0. The meeting occurs at the same time in the same place periodically. For example "at 8:30PM, after every Thursday practice weeks 2 and 4 of that month". The process absolutely requires a regularly scheduled, recurring meeting that occurs every "N" intervals of time throughout the season. For example, every 2 weeks or every Wednesday evening.

1. When one person is speaking, all must listen until that person is done speaking.

2. No person may join the meeting after the meeting starts. The meeting officially starts when the door is closed by the Head Coach. When the door is closed, no additional attendees are permitted to enter.

3. Head Coach asks the 3 questions:

a) What is going well with the team?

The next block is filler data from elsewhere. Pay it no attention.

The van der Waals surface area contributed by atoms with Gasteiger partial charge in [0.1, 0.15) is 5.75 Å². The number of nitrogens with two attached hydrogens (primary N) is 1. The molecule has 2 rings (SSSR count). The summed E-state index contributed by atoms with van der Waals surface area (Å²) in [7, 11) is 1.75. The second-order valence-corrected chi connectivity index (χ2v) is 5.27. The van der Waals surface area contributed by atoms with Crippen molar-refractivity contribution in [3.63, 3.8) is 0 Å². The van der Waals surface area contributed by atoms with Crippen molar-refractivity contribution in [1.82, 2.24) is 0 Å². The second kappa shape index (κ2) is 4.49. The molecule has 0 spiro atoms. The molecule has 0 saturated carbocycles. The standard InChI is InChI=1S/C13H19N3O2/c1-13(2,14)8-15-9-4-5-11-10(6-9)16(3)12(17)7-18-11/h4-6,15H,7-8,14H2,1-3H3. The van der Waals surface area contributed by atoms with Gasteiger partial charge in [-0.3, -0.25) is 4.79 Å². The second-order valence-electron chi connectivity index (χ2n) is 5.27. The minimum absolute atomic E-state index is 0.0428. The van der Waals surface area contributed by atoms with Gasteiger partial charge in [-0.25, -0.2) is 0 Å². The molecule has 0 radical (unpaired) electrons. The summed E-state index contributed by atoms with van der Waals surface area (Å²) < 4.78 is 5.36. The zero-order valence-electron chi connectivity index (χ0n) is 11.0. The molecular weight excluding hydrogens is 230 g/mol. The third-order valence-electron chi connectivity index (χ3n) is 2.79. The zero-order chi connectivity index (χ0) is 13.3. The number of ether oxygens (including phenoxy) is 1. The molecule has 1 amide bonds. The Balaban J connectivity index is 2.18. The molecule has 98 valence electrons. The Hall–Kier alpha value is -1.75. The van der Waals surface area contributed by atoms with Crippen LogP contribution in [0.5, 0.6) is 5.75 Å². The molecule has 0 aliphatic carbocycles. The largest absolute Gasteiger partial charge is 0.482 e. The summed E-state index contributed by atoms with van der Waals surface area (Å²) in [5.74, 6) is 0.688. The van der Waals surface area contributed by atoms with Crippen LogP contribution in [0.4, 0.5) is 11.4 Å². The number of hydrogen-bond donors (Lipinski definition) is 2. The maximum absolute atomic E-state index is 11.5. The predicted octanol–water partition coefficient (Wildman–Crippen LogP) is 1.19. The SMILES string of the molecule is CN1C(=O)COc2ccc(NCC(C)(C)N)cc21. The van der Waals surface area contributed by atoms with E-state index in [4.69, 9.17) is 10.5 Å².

b) What is NOT going well with the team?

c) What are the obstacles the team faces between now and the next meeting?

4. Meeting is 25 minutes in duration. Meeting is over when 25 minutes is up, and/or all 3 questions from Head Coach are answered by Parents.

5. Except for emergencies, no person in attendance may exit the meeting unless the Head Coach dismisses them (per the PCT process) or the Head Coach opens the door and leaves; indicating the meeting is over.

6. If a Team Captain attends a PCT meeting, none of his Parents may also attend that meeting. This protects the Kid from the difficult position of being placed in a dual role situation (both Team Captain, and Child at the same time) When Team Captains are participating, there is a risk of placing a Kid in two Roles at once: The role of Team Captain, and role of Child. Note that the Child role is not a Role defined in the PCT Process.